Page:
Despite the changes brought about in the composition of the Town Council following the election, arrangements were already in hand for the out-going Council to meet three days afterwards for the purposes of adopting the Development Plan. I have never before come across a record of any out-going Council meeting after an election to make decisions committing those newly elected to a course of action they might not want. That surely was not intended by the legislators and the meeting, if it had gone ahead, would have given cause for complaint that the spirit of the law, not its substance, had been breached.

I was somewhat aghast to read in the papers of the suggestion that the Development Plan would not be considered by the new Council until June 2000. Isn’t it tragic to think that even before the newly-elected Council takes office, they are being subjected to this type of nonsense. The adoption of the Town Development Plan is for the new Town Council and one can expect that the public representatives we have elected will act quickly and responsibly in the matter. Suggestions that the Plan would next be considered in June 2000 is both unhelpful and inconsiderate and can only raise the hackles of those who, rightly or wrongly regard the adoption of the Development Plan as a precursor to an economic boom in Athy. There is no reason why the extraordinary speed with which the officials directed the latter stages of the Town Development Plan consultation process prior to the local elections could not be repeated so as to ensure its early adoption. But don’t hold your breath dear reader for speed is not a natural attribute of council officials. Otherwise why are we still waiting for speed limits to be extended outside the town and why is it that there has not been any concerted attempt to implement any form of traffic management to ease the town’s traffic problems.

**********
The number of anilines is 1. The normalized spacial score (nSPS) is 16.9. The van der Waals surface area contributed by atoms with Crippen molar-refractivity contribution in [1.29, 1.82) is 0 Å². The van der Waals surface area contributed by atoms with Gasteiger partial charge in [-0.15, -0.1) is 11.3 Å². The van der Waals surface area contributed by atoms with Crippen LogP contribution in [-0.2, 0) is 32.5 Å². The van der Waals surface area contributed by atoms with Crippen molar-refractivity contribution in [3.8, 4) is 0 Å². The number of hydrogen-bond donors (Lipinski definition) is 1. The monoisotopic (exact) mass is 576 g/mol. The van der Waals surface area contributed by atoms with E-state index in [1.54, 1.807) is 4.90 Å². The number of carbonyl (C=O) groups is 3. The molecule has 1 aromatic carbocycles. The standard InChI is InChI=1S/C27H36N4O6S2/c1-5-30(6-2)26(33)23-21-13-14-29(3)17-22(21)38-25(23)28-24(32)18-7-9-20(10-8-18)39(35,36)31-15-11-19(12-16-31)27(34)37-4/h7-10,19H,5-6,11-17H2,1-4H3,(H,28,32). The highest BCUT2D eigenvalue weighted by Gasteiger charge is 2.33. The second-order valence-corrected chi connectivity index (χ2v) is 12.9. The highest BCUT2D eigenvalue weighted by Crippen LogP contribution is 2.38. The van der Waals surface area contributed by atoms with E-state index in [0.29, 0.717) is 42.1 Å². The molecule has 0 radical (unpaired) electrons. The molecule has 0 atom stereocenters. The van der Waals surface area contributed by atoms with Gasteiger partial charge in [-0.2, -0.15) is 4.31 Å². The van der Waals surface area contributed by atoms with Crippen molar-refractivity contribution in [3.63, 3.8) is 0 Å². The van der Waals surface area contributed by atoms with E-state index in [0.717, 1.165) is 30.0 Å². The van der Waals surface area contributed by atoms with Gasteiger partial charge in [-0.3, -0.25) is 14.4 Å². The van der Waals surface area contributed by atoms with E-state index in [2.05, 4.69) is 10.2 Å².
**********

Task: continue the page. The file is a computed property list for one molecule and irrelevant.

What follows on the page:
Athy Urban Development Group played a highly significant part in highlighting the Inner Relief Road as a local election issue. Those involved in that group are for the most part uninvolved in party politics, being housewives and men whose only interest is their home town of Athy. The forty or so men and women walked every housing estate dropping leaflets which explained to the public the facts surrounding the inner relief road and laying to rest the myth that Athy’s future development depended on such a roadway being built.

Democracy has prevailed even if the whingers on the sideline still refuse to acknowledge that the Inner Relief Road was an election issue. Every excuse under the sun will be canvassed in support of their claim that the election was not an exercise of the local people’s franchise for or against the road plans. The facts show that every candidate who opposed the inner relief road increased his vote substantially while those who supported the road showed a dramatic loss of votes over previous election results. The people of Athy have spoken with a clarity which deserves to be listened to and councillors and officials might now take on board their views. The time has now come for a united approach on a by-pass for Athy with a complementary new street system, which would allow our town to develop in a natural and progressive way. Our new Town Council must ensure that we are not cursed by future generations for complicity in the destruction of our town which could only result from the building of an Inner Relief Road.